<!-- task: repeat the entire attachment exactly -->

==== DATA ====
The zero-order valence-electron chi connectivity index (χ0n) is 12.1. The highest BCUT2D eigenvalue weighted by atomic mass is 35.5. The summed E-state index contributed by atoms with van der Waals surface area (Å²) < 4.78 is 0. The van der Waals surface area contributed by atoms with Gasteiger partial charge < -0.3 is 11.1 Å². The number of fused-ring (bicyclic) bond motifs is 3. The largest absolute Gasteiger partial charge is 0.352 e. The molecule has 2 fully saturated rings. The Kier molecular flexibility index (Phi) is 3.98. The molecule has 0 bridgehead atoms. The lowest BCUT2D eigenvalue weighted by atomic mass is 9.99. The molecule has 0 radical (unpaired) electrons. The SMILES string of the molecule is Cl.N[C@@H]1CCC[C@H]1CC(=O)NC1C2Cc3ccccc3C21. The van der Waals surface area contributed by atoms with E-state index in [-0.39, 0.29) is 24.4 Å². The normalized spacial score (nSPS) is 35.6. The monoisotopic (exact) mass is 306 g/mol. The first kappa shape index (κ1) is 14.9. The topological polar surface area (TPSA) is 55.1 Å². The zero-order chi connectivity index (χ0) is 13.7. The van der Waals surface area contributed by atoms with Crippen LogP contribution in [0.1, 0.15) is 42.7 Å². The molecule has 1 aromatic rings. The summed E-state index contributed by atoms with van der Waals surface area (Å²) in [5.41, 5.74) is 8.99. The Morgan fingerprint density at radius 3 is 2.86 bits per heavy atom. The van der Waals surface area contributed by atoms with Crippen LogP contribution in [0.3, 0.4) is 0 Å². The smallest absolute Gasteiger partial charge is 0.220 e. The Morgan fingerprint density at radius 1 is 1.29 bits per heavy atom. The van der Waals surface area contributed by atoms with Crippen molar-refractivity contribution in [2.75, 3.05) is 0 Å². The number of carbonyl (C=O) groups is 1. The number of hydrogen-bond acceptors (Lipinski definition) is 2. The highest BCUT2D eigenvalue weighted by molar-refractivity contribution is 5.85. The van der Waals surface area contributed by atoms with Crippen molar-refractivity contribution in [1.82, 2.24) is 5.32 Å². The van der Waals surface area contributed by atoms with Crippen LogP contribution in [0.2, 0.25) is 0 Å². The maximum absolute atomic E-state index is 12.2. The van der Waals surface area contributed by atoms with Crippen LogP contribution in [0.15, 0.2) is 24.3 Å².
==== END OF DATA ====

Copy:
The zero-order valence-electron chi connectivity index (χ0n) is 12.1. The highest BCUT2D eigenvalue weighted by atomic mass is 35.5. The summed E-state index contributed by atoms with van der Waals surface area (Å²) < 4.78 is 0. The van der Waals surface area contributed by atoms with Gasteiger partial charge < -0.3 is 11.1 Å². The number of fused-ring (bicyclic) bond motifs is 3. The largest absolute Gasteiger partial charge is 0.352 e. The molecule has 2 fully saturated rings. The Kier molecular flexibility index (Phi) is 3.98. The molecule has 0 bridgehead atoms. The lowest BCUT2D eigenvalue weighted by atomic mass is 9.99. The molecule has 0 radical (unpaired) electrons. The SMILES string of the molecule is Cl.N[C@@H]1CCC[C@H]1CC(=O)NC1C2Cc3ccccc3C21. The van der Waals surface area contributed by atoms with E-state index in [-0.39, 0.29) is 24.4 Å². The normalized spacial score (nSPS) is 35.6. The monoisotopic (exact) mass is 306 g/mol. The first kappa shape index (κ1) is 14.9. The topological polar surface area (TPSA) is 55.1 Å². The zero-order chi connectivity index (χ0) is 13.7. The van der Waals surface area contributed by atoms with Crippen LogP contribution in [0.1, 0.15) is 42.7 Å². The molecule has 1 aromatic rings. The summed E-state index contributed by atoms with van der Waals surface area (Å²) in [5.41, 5.74) is 8.99. The Morgan fingerprint density at radius 3 is 2.86 bits per heavy atom. The van der Waals surface area contributed by atoms with Crippen LogP contribution in [0.3, 0.4) is 0 Å². The smallest absolute Gasteiger partial charge is 0.220 e. The Morgan fingerprint density at radius 1 is 1.29 bits per heavy atom. The van der Waals surface area contributed by atoms with Crippen molar-refractivity contribution in [2.75, 3.05) is 0 Å². The number of carbonyl (C=O) groups is 1. The number of hydrogen-bond acceptors (Lipinski definition) is 2. The highest BCUT2D eigenvalue weighted by molar-refractivity contribution is 5.85. The van der Waals surface area contributed by atoms with Crippen molar-refractivity contribution in [1.82, 2.24) is 5.32 Å². The van der Waals surface area contributed by atoms with Crippen LogP contribution in [0.2, 0.25) is 0 Å². The maximum absolute atomic E-state index is 12.2. The van der Waals surface area contributed by atoms with Crippen LogP contribution in [0.15, 0.2) is 24.3 Å².